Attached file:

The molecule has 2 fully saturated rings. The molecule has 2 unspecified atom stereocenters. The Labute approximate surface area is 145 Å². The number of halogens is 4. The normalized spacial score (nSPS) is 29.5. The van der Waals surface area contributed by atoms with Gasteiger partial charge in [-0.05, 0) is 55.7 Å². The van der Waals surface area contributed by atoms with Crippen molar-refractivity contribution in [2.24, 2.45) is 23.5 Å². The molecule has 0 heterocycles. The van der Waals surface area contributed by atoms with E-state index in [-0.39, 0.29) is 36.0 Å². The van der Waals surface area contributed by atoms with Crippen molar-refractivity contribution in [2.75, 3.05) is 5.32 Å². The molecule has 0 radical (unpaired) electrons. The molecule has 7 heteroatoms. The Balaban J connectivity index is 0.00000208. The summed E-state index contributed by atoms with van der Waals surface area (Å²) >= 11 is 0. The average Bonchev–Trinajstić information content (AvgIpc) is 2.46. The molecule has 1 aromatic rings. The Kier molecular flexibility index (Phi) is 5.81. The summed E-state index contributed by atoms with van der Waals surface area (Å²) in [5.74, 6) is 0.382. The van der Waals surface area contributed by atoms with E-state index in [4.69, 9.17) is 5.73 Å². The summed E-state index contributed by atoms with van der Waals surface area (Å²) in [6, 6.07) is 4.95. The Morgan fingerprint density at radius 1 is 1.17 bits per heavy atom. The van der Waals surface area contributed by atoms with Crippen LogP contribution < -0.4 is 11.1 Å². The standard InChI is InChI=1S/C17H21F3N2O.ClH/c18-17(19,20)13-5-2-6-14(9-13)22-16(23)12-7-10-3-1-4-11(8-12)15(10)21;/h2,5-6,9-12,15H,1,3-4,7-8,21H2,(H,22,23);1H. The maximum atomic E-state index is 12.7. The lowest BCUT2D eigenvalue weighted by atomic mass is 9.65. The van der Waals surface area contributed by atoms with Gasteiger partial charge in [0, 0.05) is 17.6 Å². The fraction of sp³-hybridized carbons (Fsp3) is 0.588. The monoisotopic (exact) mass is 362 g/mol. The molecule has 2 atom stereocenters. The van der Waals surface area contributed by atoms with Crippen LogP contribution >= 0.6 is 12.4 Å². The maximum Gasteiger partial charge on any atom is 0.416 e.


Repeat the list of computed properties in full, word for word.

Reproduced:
The molecule has 2 fully saturated rings. The molecule has 2 unspecified atom stereocenters. The Labute approximate surface area is 145 Å². The number of halogens is 4. The normalized spacial score (nSPS) is 29.5. The van der Waals surface area contributed by atoms with Gasteiger partial charge in [-0.05, 0) is 55.7 Å². The van der Waals surface area contributed by atoms with Crippen molar-refractivity contribution in [2.24, 2.45) is 23.5 Å². The molecule has 0 heterocycles. The van der Waals surface area contributed by atoms with E-state index in [-0.39, 0.29) is 36.0 Å². The van der Waals surface area contributed by atoms with Crippen molar-refractivity contribution in [2.75, 3.05) is 5.32 Å². The molecule has 0 radical (unpaired) electrons. The molecule has 7 heteroatoms. The Balaban J connectivity index is 0.00000208. The summed E-state index contributed by atoms with van der Waals surface area (Å²) >= 11 is 0. The average Bonchev–Trinajstić information content (AvgIpc) is 2.46. The molecule has 1 aromatic rings. The Kier molecular flexibility index (Phi) is 5.81. The summed E-state index contributed by atoms with van der Waals surface area (Å²) in [5.74, 6) is 0.382. The van der Waals surface area contributed by atoms with E-state index in [4.69, 9.17) is 5.73 Å². The summed E-state index contributed by atoms with van der Waals surface area (Å²) in [6, 6.07) is 4.95. The Morgan fingerprint density at radius 1 is 1.17 bits per heavy atom. The van der Waals surface area contributed by atoms with Crippen LogP contribution < -0.4 is 11.1 Å². The standard InChI is InChI=1S/C17H21F3N2O.ClH/c18-17(19,20)13-5-2-6-14(9-13)22-16(23)12-7-10-3-1-4-11(8-12)15(10)21;/h2,5-6,9-12,15H,1,3-4,7-8,21H2,(H,22,23);1H. The maximum atomic E-state index is 12.7. The lowest BCUT2D eigenvalue weighted by atomic mass is 9.65. The van der Waals surface area contributed by atoms with Gasteiger partial charge in [0, 0.05) is 17.6 Å². The fraction of sp³-hybridized carbons (Fsp3) is 0.588. The monoisotopic (exact) mass is 362 g/mol. The molecule has 2 atom stereocenters. The van der Waals surface area contributed by atoms with Crippen LogP contribution >= 0.6 is 12.4 Å². The maximum Gasteiger partial charge on any atom is 0.416 e.